Are we still friends?

There have been many times in my life where I wonder if I’m still friends with someone because we haven’t talked in “a while” or I feel distant from her because I see what she does on social media and that I wasn’t part of it. So the thoughts start of “well maybe we aren’t as good of friends as I thought.”

Here’s what typically happens.
If I sense that distance and don’t receive a reciprocal reach-out from a friend, I give the friend space and see what she does with it. If there’s no proactive reach-out, then I know where it stands. We make an effort for what we want, whether that’s subconscious or not. People show you how they care, what they think or feel, with their actions.

But what is the difference between a friend needing space and someone who is, honestly, just a shitty friend?
Someone who doesn’t know how to be a good, consistent, loyal, truth-telling friend and someone who does know all those things but chooses not to be?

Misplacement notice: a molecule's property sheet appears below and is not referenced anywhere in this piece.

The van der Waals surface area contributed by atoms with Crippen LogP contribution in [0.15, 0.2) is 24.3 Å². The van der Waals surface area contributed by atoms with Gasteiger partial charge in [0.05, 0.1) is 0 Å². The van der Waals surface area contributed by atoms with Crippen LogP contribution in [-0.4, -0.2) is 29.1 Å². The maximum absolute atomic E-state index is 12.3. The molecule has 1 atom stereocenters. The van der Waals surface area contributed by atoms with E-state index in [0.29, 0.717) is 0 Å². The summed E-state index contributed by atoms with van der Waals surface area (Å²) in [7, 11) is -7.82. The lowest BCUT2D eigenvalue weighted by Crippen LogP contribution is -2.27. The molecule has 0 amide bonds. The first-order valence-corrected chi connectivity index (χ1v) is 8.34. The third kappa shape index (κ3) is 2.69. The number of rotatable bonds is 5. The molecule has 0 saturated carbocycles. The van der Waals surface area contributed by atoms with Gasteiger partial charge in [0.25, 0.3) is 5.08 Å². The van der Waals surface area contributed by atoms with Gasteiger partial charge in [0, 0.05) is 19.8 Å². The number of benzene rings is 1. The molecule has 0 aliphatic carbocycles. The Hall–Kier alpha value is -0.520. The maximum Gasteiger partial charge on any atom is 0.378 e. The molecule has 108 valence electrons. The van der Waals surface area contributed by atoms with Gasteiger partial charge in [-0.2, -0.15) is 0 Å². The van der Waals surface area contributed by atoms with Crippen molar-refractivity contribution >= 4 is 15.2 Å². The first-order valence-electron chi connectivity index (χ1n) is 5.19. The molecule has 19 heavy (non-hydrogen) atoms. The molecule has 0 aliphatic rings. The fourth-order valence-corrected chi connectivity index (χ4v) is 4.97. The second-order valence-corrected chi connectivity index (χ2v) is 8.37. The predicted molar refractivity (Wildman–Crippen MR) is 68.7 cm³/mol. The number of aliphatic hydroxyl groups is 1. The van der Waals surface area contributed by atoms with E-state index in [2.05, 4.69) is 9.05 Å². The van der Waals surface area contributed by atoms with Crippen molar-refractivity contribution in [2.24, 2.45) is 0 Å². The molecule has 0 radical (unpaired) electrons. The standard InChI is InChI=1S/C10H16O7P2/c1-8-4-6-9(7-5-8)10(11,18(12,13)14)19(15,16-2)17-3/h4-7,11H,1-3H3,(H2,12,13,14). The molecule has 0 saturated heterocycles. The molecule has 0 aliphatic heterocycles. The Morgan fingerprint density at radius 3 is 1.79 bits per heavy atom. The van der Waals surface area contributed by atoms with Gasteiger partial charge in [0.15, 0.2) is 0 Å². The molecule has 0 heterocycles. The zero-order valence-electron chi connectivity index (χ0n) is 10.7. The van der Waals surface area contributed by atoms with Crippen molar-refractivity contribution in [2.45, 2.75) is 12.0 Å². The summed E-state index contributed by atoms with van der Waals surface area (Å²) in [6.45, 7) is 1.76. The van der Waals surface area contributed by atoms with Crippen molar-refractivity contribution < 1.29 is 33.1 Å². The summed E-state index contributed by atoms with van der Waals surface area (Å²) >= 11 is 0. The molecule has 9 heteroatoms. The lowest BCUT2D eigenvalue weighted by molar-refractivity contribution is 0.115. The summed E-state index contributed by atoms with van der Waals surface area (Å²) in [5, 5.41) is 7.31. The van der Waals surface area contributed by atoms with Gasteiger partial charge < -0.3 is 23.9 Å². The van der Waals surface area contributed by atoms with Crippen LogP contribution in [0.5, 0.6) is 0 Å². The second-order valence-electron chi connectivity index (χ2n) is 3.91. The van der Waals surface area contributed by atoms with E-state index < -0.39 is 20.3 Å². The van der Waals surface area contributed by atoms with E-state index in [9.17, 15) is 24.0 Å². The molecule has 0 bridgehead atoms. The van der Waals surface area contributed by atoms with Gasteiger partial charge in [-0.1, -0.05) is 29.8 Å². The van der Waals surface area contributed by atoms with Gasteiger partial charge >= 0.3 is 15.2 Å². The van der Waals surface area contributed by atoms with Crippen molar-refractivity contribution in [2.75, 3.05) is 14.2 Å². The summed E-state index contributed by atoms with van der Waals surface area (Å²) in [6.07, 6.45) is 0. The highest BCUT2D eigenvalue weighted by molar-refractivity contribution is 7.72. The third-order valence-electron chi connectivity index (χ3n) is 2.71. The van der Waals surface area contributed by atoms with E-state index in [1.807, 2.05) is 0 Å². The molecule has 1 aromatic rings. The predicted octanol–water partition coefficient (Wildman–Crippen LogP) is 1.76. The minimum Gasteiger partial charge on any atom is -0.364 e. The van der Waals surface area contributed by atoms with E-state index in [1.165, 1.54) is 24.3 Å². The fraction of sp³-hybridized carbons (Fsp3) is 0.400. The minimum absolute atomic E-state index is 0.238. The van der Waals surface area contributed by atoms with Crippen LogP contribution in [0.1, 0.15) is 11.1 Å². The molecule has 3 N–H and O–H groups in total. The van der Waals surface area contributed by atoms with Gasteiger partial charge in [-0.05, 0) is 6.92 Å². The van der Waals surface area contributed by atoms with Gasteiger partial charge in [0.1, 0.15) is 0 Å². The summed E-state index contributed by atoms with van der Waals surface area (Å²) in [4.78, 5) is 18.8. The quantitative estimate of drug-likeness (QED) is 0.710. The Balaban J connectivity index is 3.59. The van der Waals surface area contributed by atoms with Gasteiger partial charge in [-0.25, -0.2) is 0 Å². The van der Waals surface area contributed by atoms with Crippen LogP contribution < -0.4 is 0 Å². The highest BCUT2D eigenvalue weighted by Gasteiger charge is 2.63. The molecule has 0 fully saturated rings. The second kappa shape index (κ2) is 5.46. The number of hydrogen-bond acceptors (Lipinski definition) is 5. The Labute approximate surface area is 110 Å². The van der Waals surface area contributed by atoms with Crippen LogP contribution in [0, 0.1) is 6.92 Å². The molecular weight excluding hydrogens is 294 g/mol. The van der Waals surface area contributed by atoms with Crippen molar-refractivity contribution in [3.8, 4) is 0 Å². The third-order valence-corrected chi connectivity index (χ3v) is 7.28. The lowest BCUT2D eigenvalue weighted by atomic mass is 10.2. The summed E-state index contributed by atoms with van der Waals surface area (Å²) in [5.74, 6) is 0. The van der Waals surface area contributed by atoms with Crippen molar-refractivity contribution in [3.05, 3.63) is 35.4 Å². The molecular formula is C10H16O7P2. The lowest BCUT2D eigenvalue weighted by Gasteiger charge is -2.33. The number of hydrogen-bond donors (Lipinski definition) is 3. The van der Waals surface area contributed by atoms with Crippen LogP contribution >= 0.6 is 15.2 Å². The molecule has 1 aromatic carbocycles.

Where does grace come into that?

In response, I really like how the Jesuits view friendship: it is something to be held lightly in the palm of one’s hand. But the tighter the grip, the harder it is for the friendship to flourish. Sometimes friends are in your life for a season, sometimes for life. Sometimes, that means letting go of the potential tight-knit friendship you see in someone.

The Jesuits also believe:

  • Part of friendship is giving the other person the freedom to grow and change, the desire for friendship should not overshadow the friend
  • “The danger is that because people will move, or leave, or even die, you are tempted not to give your heart to people.”
  • You have to let your friend be a friend to you, sometimes it is more difficult to receive
  • It’s important for you to take the first step. “And it also may seem that most people have to spend their lives giving more than receiving. But at the end . . . even with all the work that is involved, even if you only find one friend in your whole life, it’s worth it.”
  • “Friendship is a blessing in any life. For believers it is also one of the ways God communicates God’s own friendship.”

John Martin, Jesuit Guide to (Almost) Everything

So. A prayerful, mindfully open palm extended toward others for the intention of friendship. That’s the gospel. That’s grace.


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